The post introduces Graph Data Structure in Java, both concept and implementation. A graph data structure is a collection of nodes that are connected to other nodes. Every connection is an edge from one node to another. Let’s dig deeper.

## Graph Data Structure in Java

**Graph example**

Now, you can try to discovery a bit about how Facebook uses graph data structure. On facebook, everything is a node. That might include User, Photo, Album, Event, Group, Page, Comment, Story, Video, Link, Note…anything that has data is a node. When you post a story, join group, like page etc., an edge is created for that connection. So Facebook uses graph data structure to store its data (nodes and edges).

In short, a Graph is a data structure that consists of:

- A collection of vertices V (also called nodes)
- A collection of edges E, which connect a pair of vertices.

The above graph may be described like this:

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V = {10, 20, 30, 40} //collection of vertices E = {(10,20), (10,30), (10,40), (20,30), (30,40)}//collection of edges G = {V, E} |

**Graph Terminology**

**Adjacency**: A vertex is said to be adjacent to another vertex if there is an edge connecting them. In the above graph, vertex 20 and 30 are adjacent because there is an edge between them. But vertex 20 and 40 are not adjacent as there is no edge between them.**Path**: A path is simply a collection of edges that allows you to go from a vertex to another vertex. In the above graph, paths of vertex 10 and vertex 40 are 10-20, 20-30, 30-40 and 10-40 .**Directed Graph**: A graph in which edges feature a direction so such a graph is known as a directed graph. The direction is represented by arrows to show the direction of the edge.

**Graph Representation**

A graph can be represented commonly in adjacency matrix and adjacency list. Each one has their pros and cons in a different set-up.

*1. Adjacency Matrix*

An adjacency matrix is 2D array of V x V vertices, with dimensions equivalent to the number of vertices in the graph. Each row and column represent a vertex. The elements of the adjacency matrix have values 0 or 1. A value 1 indicates an adjacency between the vertices and a value of 0 otherwise. The above graph can be represented in an adjacency matrix below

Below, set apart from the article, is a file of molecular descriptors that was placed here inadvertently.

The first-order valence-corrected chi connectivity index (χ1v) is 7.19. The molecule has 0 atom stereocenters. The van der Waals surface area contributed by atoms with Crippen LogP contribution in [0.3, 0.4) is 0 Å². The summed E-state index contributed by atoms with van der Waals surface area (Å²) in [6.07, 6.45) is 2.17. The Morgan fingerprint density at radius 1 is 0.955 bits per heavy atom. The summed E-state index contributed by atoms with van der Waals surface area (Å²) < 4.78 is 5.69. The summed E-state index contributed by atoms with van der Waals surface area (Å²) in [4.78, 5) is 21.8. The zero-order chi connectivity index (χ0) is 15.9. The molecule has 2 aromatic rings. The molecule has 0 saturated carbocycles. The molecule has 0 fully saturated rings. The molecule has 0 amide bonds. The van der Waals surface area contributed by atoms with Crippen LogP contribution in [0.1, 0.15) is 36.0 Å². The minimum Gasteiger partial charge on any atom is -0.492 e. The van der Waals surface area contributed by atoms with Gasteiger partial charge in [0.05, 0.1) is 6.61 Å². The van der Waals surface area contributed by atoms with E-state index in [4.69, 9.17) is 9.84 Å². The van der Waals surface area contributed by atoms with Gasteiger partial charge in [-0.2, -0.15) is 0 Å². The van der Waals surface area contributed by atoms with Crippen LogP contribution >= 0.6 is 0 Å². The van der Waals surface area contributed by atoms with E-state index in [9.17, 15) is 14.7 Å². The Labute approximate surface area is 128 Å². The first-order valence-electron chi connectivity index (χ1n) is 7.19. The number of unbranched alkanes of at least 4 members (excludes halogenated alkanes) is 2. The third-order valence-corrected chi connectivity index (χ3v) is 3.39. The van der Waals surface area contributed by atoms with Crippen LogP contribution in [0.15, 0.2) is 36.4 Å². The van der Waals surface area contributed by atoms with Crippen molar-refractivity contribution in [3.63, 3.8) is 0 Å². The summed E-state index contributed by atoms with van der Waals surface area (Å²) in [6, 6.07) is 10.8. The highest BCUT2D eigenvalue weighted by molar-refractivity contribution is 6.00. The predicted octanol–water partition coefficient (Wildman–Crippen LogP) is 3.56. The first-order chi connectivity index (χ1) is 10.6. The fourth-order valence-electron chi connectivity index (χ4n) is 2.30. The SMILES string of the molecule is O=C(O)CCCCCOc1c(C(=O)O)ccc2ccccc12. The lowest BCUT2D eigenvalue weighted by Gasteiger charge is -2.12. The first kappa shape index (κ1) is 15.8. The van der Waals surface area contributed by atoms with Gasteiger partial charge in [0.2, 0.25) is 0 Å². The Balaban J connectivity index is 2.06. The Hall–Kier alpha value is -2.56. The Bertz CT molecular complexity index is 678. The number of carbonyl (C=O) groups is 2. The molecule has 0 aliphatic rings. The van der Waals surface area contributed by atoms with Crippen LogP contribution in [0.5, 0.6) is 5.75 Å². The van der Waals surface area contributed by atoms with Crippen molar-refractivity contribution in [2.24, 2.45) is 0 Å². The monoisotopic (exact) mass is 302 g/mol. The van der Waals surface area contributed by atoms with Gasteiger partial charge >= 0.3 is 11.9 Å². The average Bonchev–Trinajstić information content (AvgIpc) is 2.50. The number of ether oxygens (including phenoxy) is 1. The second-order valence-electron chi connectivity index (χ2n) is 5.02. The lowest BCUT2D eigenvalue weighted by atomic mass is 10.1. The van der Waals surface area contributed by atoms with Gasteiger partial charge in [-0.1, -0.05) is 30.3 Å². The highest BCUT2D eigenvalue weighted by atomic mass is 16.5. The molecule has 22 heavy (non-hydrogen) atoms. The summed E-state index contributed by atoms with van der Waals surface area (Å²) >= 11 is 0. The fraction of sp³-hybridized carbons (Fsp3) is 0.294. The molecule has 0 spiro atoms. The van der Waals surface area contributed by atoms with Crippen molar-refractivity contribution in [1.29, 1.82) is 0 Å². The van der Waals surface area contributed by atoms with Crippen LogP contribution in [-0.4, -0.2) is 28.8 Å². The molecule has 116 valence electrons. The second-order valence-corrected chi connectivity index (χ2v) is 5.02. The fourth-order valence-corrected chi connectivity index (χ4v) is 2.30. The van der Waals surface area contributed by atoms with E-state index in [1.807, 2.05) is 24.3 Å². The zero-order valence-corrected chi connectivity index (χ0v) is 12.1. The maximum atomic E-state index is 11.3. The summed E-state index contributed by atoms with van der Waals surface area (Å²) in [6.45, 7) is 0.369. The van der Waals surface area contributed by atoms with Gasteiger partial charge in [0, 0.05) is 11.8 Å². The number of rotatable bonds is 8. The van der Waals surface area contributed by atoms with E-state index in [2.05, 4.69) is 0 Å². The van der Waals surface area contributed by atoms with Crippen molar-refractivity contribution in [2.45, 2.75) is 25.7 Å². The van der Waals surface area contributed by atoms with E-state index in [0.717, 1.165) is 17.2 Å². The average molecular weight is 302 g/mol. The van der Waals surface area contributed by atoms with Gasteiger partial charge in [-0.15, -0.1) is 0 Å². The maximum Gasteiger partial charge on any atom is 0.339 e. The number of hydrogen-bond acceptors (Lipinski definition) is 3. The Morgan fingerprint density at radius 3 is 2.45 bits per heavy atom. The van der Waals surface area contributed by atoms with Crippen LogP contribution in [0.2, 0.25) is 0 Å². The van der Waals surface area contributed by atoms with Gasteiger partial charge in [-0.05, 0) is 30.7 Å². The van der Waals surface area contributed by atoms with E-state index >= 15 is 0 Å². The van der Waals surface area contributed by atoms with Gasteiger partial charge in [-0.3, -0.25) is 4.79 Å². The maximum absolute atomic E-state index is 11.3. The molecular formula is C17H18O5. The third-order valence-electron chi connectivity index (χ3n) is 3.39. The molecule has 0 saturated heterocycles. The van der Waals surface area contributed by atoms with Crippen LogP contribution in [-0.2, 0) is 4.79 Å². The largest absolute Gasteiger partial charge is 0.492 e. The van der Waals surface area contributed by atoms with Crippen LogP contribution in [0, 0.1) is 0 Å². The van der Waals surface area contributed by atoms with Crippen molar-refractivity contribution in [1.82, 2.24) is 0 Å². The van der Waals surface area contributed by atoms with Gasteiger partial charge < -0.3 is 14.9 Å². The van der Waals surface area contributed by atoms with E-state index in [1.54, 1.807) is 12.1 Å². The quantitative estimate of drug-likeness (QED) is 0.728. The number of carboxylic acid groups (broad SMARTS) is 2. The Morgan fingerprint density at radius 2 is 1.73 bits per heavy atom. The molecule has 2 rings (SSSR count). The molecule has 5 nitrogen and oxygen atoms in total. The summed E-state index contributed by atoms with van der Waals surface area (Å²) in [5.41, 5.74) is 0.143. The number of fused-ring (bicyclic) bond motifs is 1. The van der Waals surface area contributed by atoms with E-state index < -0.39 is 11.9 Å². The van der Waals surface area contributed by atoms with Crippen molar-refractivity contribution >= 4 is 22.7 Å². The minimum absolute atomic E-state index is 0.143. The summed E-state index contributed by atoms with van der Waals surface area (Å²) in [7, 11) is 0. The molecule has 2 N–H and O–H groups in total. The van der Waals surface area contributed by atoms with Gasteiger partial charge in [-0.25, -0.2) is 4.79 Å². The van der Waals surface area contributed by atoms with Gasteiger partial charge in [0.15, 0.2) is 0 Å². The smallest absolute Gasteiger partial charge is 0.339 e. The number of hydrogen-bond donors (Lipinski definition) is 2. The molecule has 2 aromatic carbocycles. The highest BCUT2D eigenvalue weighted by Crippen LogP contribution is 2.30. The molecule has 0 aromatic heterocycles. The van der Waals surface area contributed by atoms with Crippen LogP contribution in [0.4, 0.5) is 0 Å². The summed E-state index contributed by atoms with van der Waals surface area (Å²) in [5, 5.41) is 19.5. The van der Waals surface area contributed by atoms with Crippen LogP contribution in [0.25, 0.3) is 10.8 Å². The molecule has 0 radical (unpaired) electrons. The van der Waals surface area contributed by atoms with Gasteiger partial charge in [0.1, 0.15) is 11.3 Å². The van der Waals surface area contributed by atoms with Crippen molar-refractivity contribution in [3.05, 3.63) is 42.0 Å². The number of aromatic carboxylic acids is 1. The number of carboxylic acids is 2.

Let’s have a look on this adjacency matrix, you see 10 and 20 is adjacency but 10 and 30 otherwise. This representation is easier to implement and efficient to query as well. However, it requires more space because we must reserve space for every possible link between all vertices(V x V).

*2. Adjacency List*

In general, an adjacency list represents a graph as an array of linked list. Each specified index of the array represents a vertex and each element in its linked list represents the other vertices that have an edge with that vertex. The above graph might be represented in an adjacency list like below

This representation is comparatively difficult to implement and less efficient to query. But it is better space efficiency because it only stores the values for the edges.

**Graph Operations**

The most common graph operations are:

- Graph Traversal
- Check if element is present in graph
- Add elements(vertex, edges) to graph
- Finding path from one vertex to another vertex

**Implement a Graph data structure in Java**

*I noticed that Java doesn’t have a default implementation of the graph data structure*. But, you can implement a Graph Data Structure in Java using java collection to store its edges.

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// Simple program implements a Graph in adjacency list import java.util.*; class Graph { // We use Hashmap to store the edges in the graph // Hashmap keys are the vertices and values are the edges private Map<Integer, List<Integer>> map = new HashMap<>(); // adds a new vertex to the graph public void addVertex(Integer vertex) { map.put(vertex, new LinkedList<Integer>()); } // adds the edge of source and destination vertexs public void addEdge(Integer sVertex, Integer dVertex) { if (!map.containsKey(sVertex)) addVertex(sVertex); if (!map.containsKey(dVertex)) addVertex(dVertex); map.get(sVertex).add(dVertex); } // get graph size public Integer size() { return map.keySet().size(); } // return the count of edges public Integer getEdgesCount() { int count = 0; for (Integer v : map.keySet()) { count += map.get(v).size(); } return count; } // Displays the adjancency list of each vertex. @Override public String toString() { StringBuilder builder = new StringBuilder(); for (Integer v : map.keySet()) { builder.append(v.toString() + ": "); for (Integer w : map.get(v)) { builder.append(w.toString() + " "); } builder.append("\n"); } return (builder.toString()); } } // Main class public class Main { public static void main(String args[]) { // create new graph instance Graph g = new Graph(); // edges are added. g.addEdge(10, 20); g.addEdge(10, 40); g.addEdge(20, 10); g.addEdge(20, 30); g.addEdge(30, 20); g.addEdge(30, 40); g.addEdge(40, 10); g.addEdge(40, 30); // print the graph. System.out.println("Here is the graph:\n" + g.toString()); // print number of vertices in the graph. System.out.println("Number of vertices graph: "+g.size()); // print number of edges in the graph. System.out.println("Number of edges graph: "+g.getEdgesCount()); } } |

Here is the output of the above program

That’s all about Graph Data Structure in Java. You might refer to the other data structures in Java